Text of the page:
Mastering a new skill: Mindset vs. Framework
As an Agile coach, I've learned quite a lot about project management, teamwork, communication, and leadership. I use many of those skills daily, whether it's in my personal life or professional life. When I teach people about Agile, I tell them that it's an umbrella term and can refer to a mindset or a framework (the most popular framework being Scrum). Sometimes people want to skip over using a framework and just learn the mindset. However, with any new skill, it's difficult to really develop the mindset without first following some sort of framework or system. The Shu-Ha-Ri Mastery Model Do you remember when you first learned to cook? You probably followed a recipe and measured the exact ingredients that were called for, leveling off your teaspoons or measuring cups, so everything would be “just right.” As you became a more experienced cook, you learned that you could tweak the recipe a bit to your taste. You like things sweet, so you add a little extra sugar. Or maybe you experiment with a substitution or two, leaving out that green pepper, or adding a secret spice. Finally, when you’re a chef, you create new recipes all your own. You have enough of a keen palette to know what foods work well together and you’re not afraid to experiment with entirely new combinations. There’s a mastery model used in martial arts called “Shu-Ha-Ri” that describes this progression. In the “Shu” stage, you’re learning the recipe or following a model. You tweak or adapt the model in the “Ha” stage, and ultimately, when you’ve fully mastered the skill, you no longer need to follow a model and you can use your skills to create entirely new masterpieces, using your unique talents. When I learned of this mastery model, I found that it could be applied to just about every skill. You start as a beginner by following a ‘recipe,’ pattern, or system of some sort. Once you know the basics, you can start to deviate and adapt to your particular context. Eventually, you will develop the skill or a “mindset” and will no longer need a ‘recipe.’ Let’s take gratitude, for example. Many people suggest keeping a ‘gratitude journal’ and say that this exercise has been proven to improve happiness. This article from Greater Good tells us exactly how to do this, writing “up to 5 things,” three times a week. I did this exercise, but quickly adapted to writing as few or as many things as I wanted. Although the article suggests only three times a week, I did this every night as part of my bedtime routine. I soon found that I was looking for things to write in my gratitude journal. I noticed the colorful flowers, the unexpected text from a friend, a smile and friendly comment from a stranger.. I soon found that my day was filled with quotidian happenings that would be fodder for my gratitude journal. I no longer write in a gratitude journal, but I am continuously noticing things I’m grateful for. The practice of using a gratitude journal helped me develop the skill and a mindset of gratitude. Besides feeling more grateful, the practice proved successful in the overall goal of helping me feel happier, optimistic, and resilient. Before developing a mindset, however, you usually need to develop and practice the skills that lead to that mindset, often by following certain practices or a framework. Just like a new cook learns by following recipes, and a new musician learns to read music, someone who is new to "Agile" usually learns a framework, like Scrum. However, as skills develop, a mindset is developed. The more seasoned agilist, like the master chef, can mix and match agile techniques to create a framework that works best in their specific environment.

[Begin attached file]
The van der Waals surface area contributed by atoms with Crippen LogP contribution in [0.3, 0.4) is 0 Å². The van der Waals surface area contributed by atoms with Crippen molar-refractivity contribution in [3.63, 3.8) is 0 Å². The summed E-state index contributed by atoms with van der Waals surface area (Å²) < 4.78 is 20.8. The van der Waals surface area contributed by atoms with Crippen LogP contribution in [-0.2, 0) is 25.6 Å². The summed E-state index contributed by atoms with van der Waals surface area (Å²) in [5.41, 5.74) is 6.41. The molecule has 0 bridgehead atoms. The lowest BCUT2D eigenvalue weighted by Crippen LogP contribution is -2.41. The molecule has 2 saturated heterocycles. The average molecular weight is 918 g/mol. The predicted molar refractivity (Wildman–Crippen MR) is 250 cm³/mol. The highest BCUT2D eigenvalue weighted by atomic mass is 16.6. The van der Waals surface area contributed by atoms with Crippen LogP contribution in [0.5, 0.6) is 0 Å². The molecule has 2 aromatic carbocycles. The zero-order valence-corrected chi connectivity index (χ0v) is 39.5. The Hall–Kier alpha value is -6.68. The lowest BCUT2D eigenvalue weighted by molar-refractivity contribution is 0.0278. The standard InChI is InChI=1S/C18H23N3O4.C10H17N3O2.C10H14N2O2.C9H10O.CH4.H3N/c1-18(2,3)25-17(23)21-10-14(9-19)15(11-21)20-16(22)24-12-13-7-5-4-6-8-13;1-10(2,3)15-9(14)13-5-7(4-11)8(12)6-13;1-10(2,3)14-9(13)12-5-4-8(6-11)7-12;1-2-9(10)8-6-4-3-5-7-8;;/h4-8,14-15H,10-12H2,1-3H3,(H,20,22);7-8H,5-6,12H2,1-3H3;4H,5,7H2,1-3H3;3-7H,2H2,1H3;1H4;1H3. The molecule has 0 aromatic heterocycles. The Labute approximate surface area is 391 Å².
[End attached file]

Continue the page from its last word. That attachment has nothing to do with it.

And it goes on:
Yvette Francino is an independent Agile coach, trainer, and writer. She hosts a podcast, Carpe Diem Connections, about living life fully and fostering deep and meaningful connections. See CarpeDiemDay.com for more information.